“It's paradoxical—people are very surprised to see it,” says Mary Pawlikowski, chief operating officer of Carrier Clinic, a nonprofit behavioral health center in Somerset County that includes the Blake Recovery Center addiction treatment facility. “Patients and families think it's a cool thing.”
While to some a photovoltaic installation on a century-old hospital campus might seem out of place, its appearance on the Carrier Clinic campus was no misplaced priority. Pawlikowski explains that it constitutes an ideal fit for an organization seeking to improve the efficiency of an aging physical plant. Having become operational at the close of 2009, the solar array situated on 14 acres of the 350-acre campus will meet 50 percent of Carrier Clinic's electrical needs. The projected annual savings are around $150,000, Pawlikowski says.
A vendor originally approached the organization with a proposal to install the solar system. Carrier Clinic would end up researching other vendors and selecting the company enXco, an EDF Energies Nouvelles Company that besides its solar projects is the leading third-party operations provider of wind farms in North America.
The arrangement enXco has with Carrier Clinic essentially allowed the behavioral health facility to participate in this project with little initial investment outside of legal costs. Under a 25-year power purchase agreement, enXco owns and operates the system and is eligible to collect state rebates that are available to it but not to an entity such as Carrier Clinic.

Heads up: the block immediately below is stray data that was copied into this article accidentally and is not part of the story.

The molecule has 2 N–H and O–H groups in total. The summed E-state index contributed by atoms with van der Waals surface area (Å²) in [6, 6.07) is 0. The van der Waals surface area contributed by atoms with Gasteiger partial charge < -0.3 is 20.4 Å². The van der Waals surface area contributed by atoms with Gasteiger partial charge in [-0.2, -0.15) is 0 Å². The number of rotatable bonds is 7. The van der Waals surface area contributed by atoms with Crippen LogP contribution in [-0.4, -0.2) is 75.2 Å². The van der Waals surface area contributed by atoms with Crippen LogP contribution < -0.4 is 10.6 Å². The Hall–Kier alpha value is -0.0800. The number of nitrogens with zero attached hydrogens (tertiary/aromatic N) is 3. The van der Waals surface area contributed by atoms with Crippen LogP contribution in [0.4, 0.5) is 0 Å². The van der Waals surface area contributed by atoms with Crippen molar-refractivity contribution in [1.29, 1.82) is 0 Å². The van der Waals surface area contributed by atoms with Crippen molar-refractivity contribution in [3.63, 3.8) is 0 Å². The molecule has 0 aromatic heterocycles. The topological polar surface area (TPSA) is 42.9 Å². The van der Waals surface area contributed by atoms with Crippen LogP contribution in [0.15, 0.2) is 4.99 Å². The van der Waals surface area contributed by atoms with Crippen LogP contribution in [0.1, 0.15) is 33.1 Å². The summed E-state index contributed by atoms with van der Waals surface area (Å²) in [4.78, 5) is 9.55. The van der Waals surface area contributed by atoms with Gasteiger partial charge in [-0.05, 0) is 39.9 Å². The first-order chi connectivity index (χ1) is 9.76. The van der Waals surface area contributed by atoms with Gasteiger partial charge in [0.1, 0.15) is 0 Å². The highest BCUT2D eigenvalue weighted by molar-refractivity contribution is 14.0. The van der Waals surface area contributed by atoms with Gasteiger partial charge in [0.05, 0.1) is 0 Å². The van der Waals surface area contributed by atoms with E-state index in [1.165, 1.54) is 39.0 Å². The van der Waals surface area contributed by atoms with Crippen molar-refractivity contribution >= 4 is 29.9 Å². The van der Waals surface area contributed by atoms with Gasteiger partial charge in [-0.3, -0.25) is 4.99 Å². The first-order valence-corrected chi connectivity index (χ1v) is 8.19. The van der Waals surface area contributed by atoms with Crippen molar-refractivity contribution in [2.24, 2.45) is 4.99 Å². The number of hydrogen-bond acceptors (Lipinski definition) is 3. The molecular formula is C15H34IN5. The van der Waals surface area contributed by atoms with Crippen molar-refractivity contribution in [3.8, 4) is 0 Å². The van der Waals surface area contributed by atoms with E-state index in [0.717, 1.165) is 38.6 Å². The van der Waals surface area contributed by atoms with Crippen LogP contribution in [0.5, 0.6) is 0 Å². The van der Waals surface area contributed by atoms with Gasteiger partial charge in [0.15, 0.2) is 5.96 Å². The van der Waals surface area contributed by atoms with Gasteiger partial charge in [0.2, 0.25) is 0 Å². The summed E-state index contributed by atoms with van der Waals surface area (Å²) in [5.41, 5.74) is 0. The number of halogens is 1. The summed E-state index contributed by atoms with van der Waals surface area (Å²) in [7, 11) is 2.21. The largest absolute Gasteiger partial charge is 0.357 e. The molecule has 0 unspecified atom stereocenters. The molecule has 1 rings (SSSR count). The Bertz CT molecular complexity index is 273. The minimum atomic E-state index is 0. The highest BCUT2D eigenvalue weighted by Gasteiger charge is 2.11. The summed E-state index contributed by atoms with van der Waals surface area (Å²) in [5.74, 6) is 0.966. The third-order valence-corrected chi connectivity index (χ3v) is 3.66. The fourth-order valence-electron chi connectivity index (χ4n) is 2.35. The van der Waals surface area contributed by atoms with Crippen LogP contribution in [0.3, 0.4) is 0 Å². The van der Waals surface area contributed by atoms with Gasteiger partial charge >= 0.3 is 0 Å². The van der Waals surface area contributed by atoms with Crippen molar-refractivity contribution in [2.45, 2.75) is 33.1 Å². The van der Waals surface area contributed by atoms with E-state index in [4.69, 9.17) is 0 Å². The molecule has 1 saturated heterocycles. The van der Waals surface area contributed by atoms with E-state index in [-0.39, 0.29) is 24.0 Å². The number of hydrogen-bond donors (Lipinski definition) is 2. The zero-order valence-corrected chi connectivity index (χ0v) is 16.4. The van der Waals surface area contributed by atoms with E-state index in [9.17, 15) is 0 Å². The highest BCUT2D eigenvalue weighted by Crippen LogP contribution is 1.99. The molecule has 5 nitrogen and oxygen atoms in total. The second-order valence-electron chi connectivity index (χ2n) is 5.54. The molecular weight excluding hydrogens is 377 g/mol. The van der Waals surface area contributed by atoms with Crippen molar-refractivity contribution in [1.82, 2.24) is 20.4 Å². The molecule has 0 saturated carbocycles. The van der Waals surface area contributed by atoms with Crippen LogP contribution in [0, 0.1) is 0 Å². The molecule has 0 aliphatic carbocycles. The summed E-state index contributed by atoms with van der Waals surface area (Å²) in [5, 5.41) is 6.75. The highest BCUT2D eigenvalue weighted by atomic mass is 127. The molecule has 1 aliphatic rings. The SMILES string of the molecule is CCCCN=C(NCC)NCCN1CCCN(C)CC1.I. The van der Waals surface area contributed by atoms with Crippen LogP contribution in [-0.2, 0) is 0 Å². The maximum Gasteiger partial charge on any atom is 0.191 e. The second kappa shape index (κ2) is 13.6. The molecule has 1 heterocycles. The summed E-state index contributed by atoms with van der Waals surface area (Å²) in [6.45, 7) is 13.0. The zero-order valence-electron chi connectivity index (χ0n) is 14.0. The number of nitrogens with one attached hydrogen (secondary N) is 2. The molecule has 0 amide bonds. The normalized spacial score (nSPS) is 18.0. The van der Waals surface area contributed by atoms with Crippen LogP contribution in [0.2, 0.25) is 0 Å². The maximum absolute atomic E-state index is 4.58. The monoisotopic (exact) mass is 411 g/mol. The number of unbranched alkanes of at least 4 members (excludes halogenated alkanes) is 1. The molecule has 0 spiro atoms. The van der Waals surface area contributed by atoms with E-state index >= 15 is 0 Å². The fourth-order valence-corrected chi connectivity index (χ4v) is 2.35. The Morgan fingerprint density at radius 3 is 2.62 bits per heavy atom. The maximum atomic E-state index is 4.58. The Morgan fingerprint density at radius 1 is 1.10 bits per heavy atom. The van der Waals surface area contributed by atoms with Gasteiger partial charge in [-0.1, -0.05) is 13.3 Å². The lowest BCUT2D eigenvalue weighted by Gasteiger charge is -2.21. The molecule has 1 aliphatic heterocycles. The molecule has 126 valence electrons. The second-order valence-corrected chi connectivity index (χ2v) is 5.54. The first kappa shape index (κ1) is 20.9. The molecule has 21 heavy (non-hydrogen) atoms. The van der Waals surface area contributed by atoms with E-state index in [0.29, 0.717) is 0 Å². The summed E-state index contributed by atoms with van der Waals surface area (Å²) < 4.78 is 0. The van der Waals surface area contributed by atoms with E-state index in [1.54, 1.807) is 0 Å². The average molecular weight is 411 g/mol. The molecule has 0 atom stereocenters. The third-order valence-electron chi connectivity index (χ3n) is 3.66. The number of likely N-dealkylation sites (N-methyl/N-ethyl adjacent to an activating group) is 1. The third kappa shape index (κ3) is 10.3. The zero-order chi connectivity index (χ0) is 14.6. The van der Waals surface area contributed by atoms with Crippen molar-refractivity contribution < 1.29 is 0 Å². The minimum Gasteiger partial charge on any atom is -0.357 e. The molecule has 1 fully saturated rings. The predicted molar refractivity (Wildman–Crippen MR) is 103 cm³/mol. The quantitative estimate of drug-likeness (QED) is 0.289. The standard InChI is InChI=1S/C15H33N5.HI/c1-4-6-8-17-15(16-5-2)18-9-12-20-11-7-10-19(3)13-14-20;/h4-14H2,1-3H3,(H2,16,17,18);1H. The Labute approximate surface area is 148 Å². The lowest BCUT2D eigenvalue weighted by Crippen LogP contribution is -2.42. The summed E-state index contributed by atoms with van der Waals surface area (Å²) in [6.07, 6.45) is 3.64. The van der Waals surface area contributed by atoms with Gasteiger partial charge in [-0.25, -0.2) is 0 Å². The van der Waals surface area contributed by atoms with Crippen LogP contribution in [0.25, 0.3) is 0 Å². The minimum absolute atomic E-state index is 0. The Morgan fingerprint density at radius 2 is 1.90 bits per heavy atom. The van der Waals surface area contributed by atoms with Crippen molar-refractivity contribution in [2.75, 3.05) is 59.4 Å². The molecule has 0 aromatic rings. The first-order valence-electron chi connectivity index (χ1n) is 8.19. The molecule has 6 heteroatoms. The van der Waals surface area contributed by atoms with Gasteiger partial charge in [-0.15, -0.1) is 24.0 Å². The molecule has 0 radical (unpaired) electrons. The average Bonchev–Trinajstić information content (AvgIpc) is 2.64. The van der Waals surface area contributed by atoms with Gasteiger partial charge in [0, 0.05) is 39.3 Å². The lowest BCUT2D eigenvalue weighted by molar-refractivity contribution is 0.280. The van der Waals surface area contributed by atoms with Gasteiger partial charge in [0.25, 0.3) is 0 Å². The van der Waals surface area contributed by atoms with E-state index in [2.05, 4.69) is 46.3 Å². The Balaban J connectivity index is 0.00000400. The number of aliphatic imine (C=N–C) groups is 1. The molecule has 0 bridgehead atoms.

Officials at Carrier Clinic, which this year celebrates its 100th anniversary, sought to ensure that the solar panels would not detract from the campus's overall aesthetic. They surrounded the site with a fence that blends with the environment and they arranged for landscaping in front of the installation.
The patients at Blake have a bird's-eye view of the solar array, as it is situated almost directly behind the addiction treatment facility. The location inspired Carrier Clinic to develop a courtyard for the back of the Blake building.
While it would be difficult to contend that the energy source contributes directly to patients' wellness, it clearly reflects a mindset at Carrier Clinic that tries to be sensitive to the little quality-of-life issues that can affect a treatment stay.
“Things such as the HVAC system are items that you don't see but are important,” Pawlikowski says. “They have an impact on customer service. People will complain about the water temperature in the showers, or that in one room it's 90 degrees but in another room it's 60.”
As part of a master planning process, facility officials are now looking to see what kinds of additions or renovations could improve the treatment experience at Blake. “We're redefining what we feel we need to create a more welcoming environment,” Pawlikowski says. “We want to make the lounges more atrium-like, and take advantage of the natural light.” One area that already benefits from plentiful outdoor light is a community group room that houses a mural completed by an artist in tribute to a deceased former patient.
In an unexpected development, the solar energy project actually has served to boost staff morale. “The staff is excited to be part of an organization that is thinking this way,” Pawlikowski says. She adds, “We may be 100 years old, but we're not old-clinically or environmentally.”
Photos by Heather Steel and David Holey/enXco Addiction Professional 2010 March-April;8(2):34-36